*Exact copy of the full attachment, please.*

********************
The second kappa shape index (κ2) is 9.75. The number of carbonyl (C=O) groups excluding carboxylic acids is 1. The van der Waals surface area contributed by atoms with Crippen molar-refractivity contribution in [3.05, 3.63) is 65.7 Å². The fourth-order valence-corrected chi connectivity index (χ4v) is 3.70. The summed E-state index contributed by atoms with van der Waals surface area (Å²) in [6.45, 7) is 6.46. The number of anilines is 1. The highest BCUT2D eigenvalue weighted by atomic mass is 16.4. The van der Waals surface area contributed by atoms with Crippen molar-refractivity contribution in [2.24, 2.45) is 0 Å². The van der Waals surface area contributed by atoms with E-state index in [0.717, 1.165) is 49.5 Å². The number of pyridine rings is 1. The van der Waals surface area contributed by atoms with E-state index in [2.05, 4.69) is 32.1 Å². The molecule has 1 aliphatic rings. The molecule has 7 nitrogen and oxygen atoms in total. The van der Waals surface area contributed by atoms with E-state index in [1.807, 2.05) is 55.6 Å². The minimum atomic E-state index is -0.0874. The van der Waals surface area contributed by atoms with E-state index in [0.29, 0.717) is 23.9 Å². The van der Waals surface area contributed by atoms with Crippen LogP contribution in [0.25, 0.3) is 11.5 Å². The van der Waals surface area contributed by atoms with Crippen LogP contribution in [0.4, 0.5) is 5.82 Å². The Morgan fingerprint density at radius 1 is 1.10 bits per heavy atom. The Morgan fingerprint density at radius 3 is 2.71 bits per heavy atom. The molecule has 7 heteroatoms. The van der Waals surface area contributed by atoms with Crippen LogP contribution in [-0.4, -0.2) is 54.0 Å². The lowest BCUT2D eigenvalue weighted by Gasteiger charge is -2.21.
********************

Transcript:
The second kappa shape index (κ2) is 9.75. The number of carbonyl (C=O) groups excluding carboxylic acids is 1. The van der Waals surface area contributed by atoms with Crippen molar-refractivity contribution in [3.05, 3.63) is 65.7 Å². The fourth-order valence-corrected chi connectivity index (χ4v) is 3.70. The summed E-state index contributed by atoms with van der Waals surface area (Å²) in [6.45, 7) is 6.46. The number of anilines is 1. The highest BCUT2D eigenvalue weighted by atomic mass is 16.4. The van der Waals surface area contributed by atoms with Crippen molar-refractivity contribution in [2.24, 2.45) is 0 Å². The van der Waals surface area contributed by atoms with E-state index in [0.717, 1.165) is 49.5 Å². The number of pyridine rings is 1. The van der Waals surface area contributed by atoms with E-state index in [2.05, 4.69) is 32.1 Å². The molecule has 1 aliphatic rings. The molecule has 7 nitrogen and oxygen atoms in total. The van der Waals surface area contributed by atoms with E-state index in [1.807, 2.05) is 55.6 Å². The minimum atomic E-state index is -0.0874. The van der Waals surface area contributed by atoms with E-state index in [0.29, 0.717) is 23.9 Å². The van der Waals surface area contributed by atoms with Crippen LogP contribution in [0.25, 0.3) is 11.5 Å². The van der Waals surface area contributed by atoms with Crippen LogP contribution in [0.4, 0.5) is 5.82 Å². The Morgan fingerprint density at radius 1 is 1.10 bits per heavy atom. The Morgan fingerprint density at radius 3 is 2.71 bits per heavy atom. The molecule has 7 heteroatoms. The van der Waals surface area contributed by atoms with Crippen LogP contribution in [-0.4, -0.2) is 54.0 Å². The lowest BCUT2D eigenvalue weighted by Gasteiger charge is -2.21.